Garza’s debut work presents a new doctrine to help bring human resources departments into the modern era.
At its core, the concept of the HR department hasn’t changed much since it first arose during the Industrial Revolution. Its purpose is to administer the needs of a company’s employees, but it struggles with many handicaps in its efforts to meet that crucial need, including downsizing as a cost-management tool, which weakens the contract between employers and employees; the necessity for specialization in various aspects of HR; and frontline employees’ hostility towards management. The book’s first section digs into these and other issues as it explores why HR departments simply aren’t performing up to par. The second part lays out a new doctrine that innovative HR leaders may use to rebuild their departments to fit new business realities. Garza divides his plan into “ethos” (theory) and “praxis” (practice); the ethos chapters lay out the mindset that he says HR needs to adopt in order to evolve, and the praxis chapters offer a system to develop new practices to fit a company’s specific needs. HR departments, he writes, need to change from a “push” system, in which they come up with products and push them into practice, to a “pull” system, in which the company states its needs and HR designs products to meet them. The author also briefly covers basic business theory and suggests strategic tools that companies can use to build the new systems he recommends. Garza’s prose style is dense and occasionally technical, but he leavens it with lighter vignettes at the beginning of each chapter. Persistent readers will be rewarded with a detailed road map for redesigning HR policies to suit any company’s specific circumstances.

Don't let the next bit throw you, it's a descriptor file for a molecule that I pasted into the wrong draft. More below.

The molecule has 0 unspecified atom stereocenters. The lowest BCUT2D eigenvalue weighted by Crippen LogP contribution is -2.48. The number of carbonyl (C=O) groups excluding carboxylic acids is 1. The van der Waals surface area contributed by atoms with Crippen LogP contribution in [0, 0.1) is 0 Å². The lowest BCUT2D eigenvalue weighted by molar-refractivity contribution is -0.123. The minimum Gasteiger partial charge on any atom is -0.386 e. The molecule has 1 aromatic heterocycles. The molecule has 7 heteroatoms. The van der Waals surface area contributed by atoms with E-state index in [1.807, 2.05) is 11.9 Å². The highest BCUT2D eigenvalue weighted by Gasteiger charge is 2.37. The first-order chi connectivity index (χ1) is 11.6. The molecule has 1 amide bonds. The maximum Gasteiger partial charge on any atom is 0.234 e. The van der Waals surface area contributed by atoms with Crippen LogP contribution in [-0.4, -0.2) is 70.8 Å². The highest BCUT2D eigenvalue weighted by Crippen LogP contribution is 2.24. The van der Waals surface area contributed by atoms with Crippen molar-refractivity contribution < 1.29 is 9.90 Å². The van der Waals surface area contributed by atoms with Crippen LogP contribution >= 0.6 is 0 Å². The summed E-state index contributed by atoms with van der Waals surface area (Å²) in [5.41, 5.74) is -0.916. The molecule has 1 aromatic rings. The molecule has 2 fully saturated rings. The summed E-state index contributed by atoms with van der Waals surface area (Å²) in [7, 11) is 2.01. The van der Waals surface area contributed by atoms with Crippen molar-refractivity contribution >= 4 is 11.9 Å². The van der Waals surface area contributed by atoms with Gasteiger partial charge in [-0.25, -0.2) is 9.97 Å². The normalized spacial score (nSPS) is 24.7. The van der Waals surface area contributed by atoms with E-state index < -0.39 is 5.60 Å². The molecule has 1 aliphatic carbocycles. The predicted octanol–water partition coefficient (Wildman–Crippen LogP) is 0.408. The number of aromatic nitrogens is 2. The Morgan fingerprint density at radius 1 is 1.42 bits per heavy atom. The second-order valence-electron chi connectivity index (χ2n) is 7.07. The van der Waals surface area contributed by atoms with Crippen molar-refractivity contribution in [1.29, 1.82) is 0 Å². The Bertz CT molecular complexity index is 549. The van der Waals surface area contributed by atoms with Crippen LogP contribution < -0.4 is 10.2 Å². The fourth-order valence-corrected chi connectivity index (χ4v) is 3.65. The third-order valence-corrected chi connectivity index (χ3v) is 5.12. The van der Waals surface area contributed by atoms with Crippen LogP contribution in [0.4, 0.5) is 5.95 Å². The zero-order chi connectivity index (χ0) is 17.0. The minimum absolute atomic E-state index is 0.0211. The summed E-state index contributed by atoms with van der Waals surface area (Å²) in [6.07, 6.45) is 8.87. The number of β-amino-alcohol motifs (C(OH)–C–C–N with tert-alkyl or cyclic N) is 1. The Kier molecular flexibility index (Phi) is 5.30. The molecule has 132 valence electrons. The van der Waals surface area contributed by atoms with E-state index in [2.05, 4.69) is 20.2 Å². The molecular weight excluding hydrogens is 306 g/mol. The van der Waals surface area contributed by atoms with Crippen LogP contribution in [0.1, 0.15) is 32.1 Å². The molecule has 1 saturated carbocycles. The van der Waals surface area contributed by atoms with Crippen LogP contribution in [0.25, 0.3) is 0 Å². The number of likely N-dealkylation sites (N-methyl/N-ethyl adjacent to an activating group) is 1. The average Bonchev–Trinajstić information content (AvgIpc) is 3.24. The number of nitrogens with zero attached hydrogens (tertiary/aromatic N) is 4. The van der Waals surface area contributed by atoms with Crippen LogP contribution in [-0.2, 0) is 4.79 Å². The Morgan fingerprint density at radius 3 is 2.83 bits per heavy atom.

An intriguing, if rather dry, book about possibilities for the future of HR.